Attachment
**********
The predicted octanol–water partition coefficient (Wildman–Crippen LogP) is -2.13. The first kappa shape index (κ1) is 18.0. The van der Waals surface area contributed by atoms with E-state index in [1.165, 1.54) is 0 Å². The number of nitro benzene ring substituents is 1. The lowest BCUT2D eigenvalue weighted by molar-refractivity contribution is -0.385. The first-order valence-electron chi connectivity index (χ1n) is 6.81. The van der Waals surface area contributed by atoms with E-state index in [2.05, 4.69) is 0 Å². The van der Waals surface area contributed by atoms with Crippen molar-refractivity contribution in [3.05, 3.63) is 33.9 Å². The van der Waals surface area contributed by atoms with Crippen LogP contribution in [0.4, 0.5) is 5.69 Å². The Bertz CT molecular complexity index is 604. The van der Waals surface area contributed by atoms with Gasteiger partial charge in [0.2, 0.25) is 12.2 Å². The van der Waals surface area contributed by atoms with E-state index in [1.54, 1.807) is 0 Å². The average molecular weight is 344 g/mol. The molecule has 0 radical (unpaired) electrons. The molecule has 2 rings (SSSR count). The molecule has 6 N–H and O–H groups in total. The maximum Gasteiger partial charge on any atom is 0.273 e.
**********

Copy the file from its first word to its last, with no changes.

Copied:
The predicted octanol–water partition coefficient (Wildman–Crippen LogP) is -2.13. The first kappa shape index (κ1) is 18.0. The van der Waals surface area contributed by atoms with E-state index in [1.165, 1.54) is 0 Å². The number of nitro benzene ring substituents is 1. The lowest BCUT2D eigenvalue weighted by molar-refractivity contribution is -0.385. The first-order valence-electron chi connectivity index (χ1n) is 6.81. The van der Waals surface area contributed by atoms with E-state index in [2.05, 4.69) is 0 Å². The van der Waals surface area contributed by atoms with Crippen molar-refractivity contribution in [3.05, 3.63) is 33.9 Å². The van der Waals surface area contributed by atoms with Crippen LogP contribution in [0.4, 0.5) is 5.69 Å². The Bertz CT molecular complexity index is 604. The van der Waals surface area contributed by atoms with Gasteiger partial charge in [0.2, 0.25) is 12.2 Å². The van der Waals surface area contributed by atoms with E-state index in [1.54, 1.807) is 0 Å². The average molecular weight is 344 g/mol. The molecule has 0 radical (unpaired) electrons. The molecule has 2 rings (SSSR count). The molecule has 6 N–H and O–H groups in total. The maximum Gasteiger partial charge on any atom is 0.273 e.